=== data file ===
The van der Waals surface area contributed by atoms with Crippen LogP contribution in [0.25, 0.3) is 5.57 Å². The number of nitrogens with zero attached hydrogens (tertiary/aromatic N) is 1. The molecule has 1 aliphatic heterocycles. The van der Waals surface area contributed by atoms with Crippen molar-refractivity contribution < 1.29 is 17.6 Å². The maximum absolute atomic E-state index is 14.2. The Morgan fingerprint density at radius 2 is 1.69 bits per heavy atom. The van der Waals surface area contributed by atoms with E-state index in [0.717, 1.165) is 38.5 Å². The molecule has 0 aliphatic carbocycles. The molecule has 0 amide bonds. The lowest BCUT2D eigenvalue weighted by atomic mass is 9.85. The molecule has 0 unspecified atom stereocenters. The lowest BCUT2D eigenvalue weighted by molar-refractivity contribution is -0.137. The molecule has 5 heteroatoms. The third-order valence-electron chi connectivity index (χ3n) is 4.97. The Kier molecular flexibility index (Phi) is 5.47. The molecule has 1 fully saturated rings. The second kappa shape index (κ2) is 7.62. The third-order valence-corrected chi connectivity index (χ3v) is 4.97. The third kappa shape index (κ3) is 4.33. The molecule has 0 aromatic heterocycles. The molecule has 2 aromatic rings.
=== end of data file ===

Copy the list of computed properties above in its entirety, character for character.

The van der Waals surface area contributed by atoms with Crippen LogP contribution in [0.25, 0.3) is 5.57 Å². The number of nitrogens with zero attached hydrogens (tertiary/aromatic N) is 1. The molecule has 1 aliphatic heterocycles. The van der Waals surface area contributed by atoms with Crippen molar-refractivity contribution < 1.29 is 17.6 Å². The maximum absolute atomic E-state index is 14.2. The Morgan fingerprint density at radius 2 is 1.69 bits per heavy atom. The van der Waals surface area contributed by atoms with E-state index in [0.717, 1.165) is 38.5 Å². The molecule has 0 aliphatic carbocycles. The molecule has 0 amide bonds. The lowest BCUT2D eigenvalue weighted by atomic mass is 9.85. The molecule has 0 unspecified atom stereocenters. The lowest BCUT2D eigenvalue weighted by molar-refractivity contribution is -0.137. The molecule has 5 heteroatoms. The third-order valence-electron chi connectivity index (χ3n) is 4.97. The Kier molecular flexibility index (Phi) is 5.47. The molecule has 1 fully saturated rings. The second kappa shape index (κ2) is 7.62. The third-order valence-corrected chi connectivity index (χ3v) is 4.97. The third kappa shape index (κ3) is 4.33. The molecule has 0 aromatic heterocycles. The molecule has 2 aromatic rings.